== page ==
A trip to Viet Nam

I know it’s a loaded question, perhaps a false dichotomy, but my purpose is to get us to think about the vast and fundamental difference between communist and capitalist governments. Some people in China, Russia and Viet Nam certainly enjoy some of what capitalism offers, but the story stops suddenly when it comes to freedom of expression. And the poor saps who grow thinner by the year in North Korea or Cuba know first-hand what total dependence on a centrally planned economy can mean.
Here, in Vietnam, the communists won the war, and in 1975 the Hammer and Sickle were proudly raised over Saigon, now renamed Ho Chi Minh City. To a cacsual observor, things seem OK here. But I read newspapers more carefully than most. Following find two news articles from the July 17, 2012 issue of the English-language Viet Nam News.
Saboteurs get 13 years in jail
Three people were sentenced to a total of |3 years imprisonment by the People’s Court of Bac Gaing, for conducting propaganda against the Socialist Republic of Viet Nam.
According to the indictment, the three had repeatedly lodged complaints to the authorities, and had established contact with other local people who had protested against the State. It was also claimed that they had contacted foreign newspapers and radio stations and provided incorrect information against the Socialist Republic of Viet Nam. The three men prepared documents, gave interviews, collected and stored libellous documents that smeared the Party and the State leaders and caused division between the People and the Party. The three were also accused of inciting protests that affected political security, social order, and safety.
National Theater festival begins in Hue.
The 2012 National Theater festival is open to plays related to revolutionary heroism, patiotism, and socio-economic achievements.
Gee, how do I get tickets? I’d better remember to applaud heartily at the end of the show, or I might be charged with causing a division between the People and the Party.
Sure, capitalism isn’t perfect, and the resentment we have over the bailout of Wall Street while the rest of us watch our incomes slide is a perfect example of the flaws built into that system, but capitalism doesn’t enforce complicity with quite the heavy hand that Communism does.
I found I wasn’t enjoying myself or prospering in the States, so I moved across the world to Thailand. I spend my free time online encouraging others in my position to do the same. I don’t fear for my life or property for daring to say what I see and feel. The landowners who faced firing squads commanded by Che, Fidel or Lenin might have once enjoyed my freedom, but they lost it when the Hammer and Sickle replaced their former flag. And the last thing they heard was “ready, aim, fire!”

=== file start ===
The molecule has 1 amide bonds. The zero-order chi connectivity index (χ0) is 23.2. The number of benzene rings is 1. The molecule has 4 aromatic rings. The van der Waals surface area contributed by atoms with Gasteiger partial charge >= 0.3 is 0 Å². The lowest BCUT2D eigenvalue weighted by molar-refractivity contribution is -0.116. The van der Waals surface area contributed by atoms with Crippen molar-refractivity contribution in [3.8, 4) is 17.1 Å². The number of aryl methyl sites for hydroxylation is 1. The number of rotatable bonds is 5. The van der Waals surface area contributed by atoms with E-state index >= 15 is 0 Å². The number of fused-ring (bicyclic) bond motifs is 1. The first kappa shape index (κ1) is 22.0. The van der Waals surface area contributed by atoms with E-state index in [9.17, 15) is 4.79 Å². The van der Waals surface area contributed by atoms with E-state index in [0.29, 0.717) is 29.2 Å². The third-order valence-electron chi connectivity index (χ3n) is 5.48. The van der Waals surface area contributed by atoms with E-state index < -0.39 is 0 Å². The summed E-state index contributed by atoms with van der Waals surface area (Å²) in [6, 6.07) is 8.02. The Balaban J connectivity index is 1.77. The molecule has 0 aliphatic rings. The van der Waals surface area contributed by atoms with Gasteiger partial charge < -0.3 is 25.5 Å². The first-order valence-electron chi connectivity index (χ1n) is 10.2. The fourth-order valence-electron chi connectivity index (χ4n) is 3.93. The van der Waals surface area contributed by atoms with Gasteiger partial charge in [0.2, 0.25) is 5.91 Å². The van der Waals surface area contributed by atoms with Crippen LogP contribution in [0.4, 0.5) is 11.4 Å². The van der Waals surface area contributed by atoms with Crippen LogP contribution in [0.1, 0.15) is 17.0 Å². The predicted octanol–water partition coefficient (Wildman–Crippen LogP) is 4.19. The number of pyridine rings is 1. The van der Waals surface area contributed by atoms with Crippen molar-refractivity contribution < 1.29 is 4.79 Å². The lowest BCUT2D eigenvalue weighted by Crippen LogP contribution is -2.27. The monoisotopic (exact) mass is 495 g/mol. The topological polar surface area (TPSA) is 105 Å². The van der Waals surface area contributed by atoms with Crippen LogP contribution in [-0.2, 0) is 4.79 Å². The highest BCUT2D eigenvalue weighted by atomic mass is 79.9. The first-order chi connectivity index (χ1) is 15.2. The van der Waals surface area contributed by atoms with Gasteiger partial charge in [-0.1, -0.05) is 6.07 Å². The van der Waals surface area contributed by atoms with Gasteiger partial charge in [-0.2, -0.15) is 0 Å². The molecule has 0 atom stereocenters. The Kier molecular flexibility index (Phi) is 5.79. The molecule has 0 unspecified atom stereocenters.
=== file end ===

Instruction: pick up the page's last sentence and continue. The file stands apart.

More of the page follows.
But the revolution that’s underway now in Viet Nam seems to be of the “a rising tide raises all boats” variety. People are getting richer faster than ever before. The millions of bicycles that crowded the streets ten years ago have been replaced by tense of millions of motorscooters. In five more years, half of them will have turned into automobiles, and then there will be gridlock and the lack of parking will have turned the streets into clogged arteries.

Here in Vietnam, all drivers of any vehicle beep their horn every five seconds. The motorscooter riders drive like fish in a school. Anything and everything is tolerated, cutting across all lanes of traffic, going the wrong way…but it’s all done slowly and smoothly. Here, the center line isn’t even a concept that’s being disregarded.The notion of right of way doesn’t exist. They’re all driving and trying not to hit one another. Period.

Most streets are fronted with broad sidewalks, but you can’t walk on them because they are being used as parking lots for millions of motorbikes.

One of the most visible remnants of our ten year misadventure in Viet Nam lies in the gene pool. Our waitress at lunch looked Caucasian. We asked her if she was Vietnamese. She glared at us and said yes, she was Vietnamese. I figure she was in her early forties. That would make her the probable daughter of a GI involved with a Vietnamese woman. I’m probably the age of her father.

Vietnam has a population of 89 million, yet is the size of Montana, which has a population of just under one million. This is to give an idea of just how crowded Indchinese countries seem to the average American. Over half the populace is under the age of thirty. Just ten percent are over the age of sixty.

Maybe in a few years I’ll visit again, and if I do, it will be interesting to see if my predictions about the horror of future traffic come true.



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